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- Where Does Your Drinking Water Come From?
Where Does Your Drinking Water Come From?
Public Water Systems
In Teton County, the water you get from your faucet can come from several different places. Many people are connected to public water systems, such as the one that supplies much of the Town of Jackson. Public systems are required by the Environmental Protection Agency to be routinely monitored and tested for many contaminants. What is more the operators of these systems are required by law to publish a yearly Consumer Confidence Report (CCR) that informs their customers about the status of their water and the system. You can find information about your public water system by calling them or searching for them on these websites:
EPA Region 8
Private Wells and Springs
While much of Teton County is connected to public systems, many people rely on their own private well or spring for their drinking water. Private water sources such as these require proper installation and routine maintenance to ensure they are safe.
Private wells and springs are also not required by law to best tested and the government does not have the authority to ensure the water is safe for drinking. This means that it is the sole responsibility of the homeowner to test their well or spring to make sure they have clean water.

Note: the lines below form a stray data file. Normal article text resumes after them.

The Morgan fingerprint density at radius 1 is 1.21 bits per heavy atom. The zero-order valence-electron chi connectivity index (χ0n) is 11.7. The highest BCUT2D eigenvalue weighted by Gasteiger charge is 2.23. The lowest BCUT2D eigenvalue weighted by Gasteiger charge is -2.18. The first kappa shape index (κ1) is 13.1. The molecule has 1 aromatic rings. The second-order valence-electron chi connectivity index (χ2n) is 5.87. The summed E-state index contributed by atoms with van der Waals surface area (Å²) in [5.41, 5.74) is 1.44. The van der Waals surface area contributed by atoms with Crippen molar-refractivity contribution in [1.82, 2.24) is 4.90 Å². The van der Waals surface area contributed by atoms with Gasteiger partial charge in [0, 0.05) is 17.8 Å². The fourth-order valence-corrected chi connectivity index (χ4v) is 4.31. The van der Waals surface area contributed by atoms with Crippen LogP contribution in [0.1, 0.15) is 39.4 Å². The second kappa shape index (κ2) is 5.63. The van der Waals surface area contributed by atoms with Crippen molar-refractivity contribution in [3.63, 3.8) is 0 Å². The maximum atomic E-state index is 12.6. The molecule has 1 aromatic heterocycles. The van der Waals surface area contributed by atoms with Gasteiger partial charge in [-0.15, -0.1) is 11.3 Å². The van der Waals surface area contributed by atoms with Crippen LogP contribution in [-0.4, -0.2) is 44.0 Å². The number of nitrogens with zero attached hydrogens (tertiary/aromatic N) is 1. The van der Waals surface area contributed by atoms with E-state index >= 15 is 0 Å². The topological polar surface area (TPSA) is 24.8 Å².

The CDC recommends people on privately owned systems test their water at least once a year for coliform bacteria, nitrate, pH, and total dissolved solids. Depending on factors such as the age of your system and proximity of your well to sources of potential pollution such as industrial facilities, you may want to consider testing for other contaminants such as lead or arsenic. You should also have your water tested if any of the following have recently occurred:
- There are water quality issues in the surrounding area.
- Events such as flooding or land disturbances have recently occurred near your well or spring.
- You repair or replace any part of your water system.
- You notice a change in your water quality (e.g. taste, smell, clarity, color).
Babies, small children, and pregnant woman may be particularly vulnerable to certain contaminants such as bacteria and nitrate. If you are pregnant, planning on becoming pregnant, or have small children, strongly consider testing your well.
Where to Test Your Well Water in Teton County
In Teton County, testing is offered in a couple locations. For more in-depth testing, the Teton Conservation District offers test kits that check for coliform bacteria, sulfate, total hardness, nitrate, nitrite, sodium, total dissolved solids, pH, fluoride, and chloride. You can buy a kit from the for $50 at 420 W Pearl Ave, Jackson, WY 83001 (open M-F, 8:00 am - 5:00 pm). Lead and arsenic testing is offered there for an additional $15.
The Teton County Health Department also offers bottles used to test for only coliform bacteria for $20 at 460 E Pearl Ave, Jackson, WY 83001 (open M-F, 8:00 am - 5:00 pm).
For additional information, call or stop by the following locations:
Teton Conservation District
420 W Pearl Ave, Jackson, WY 83001
Teton County Health Department - Environmental Health Division
460 E. Pearl Ave, Jackson, WY 83001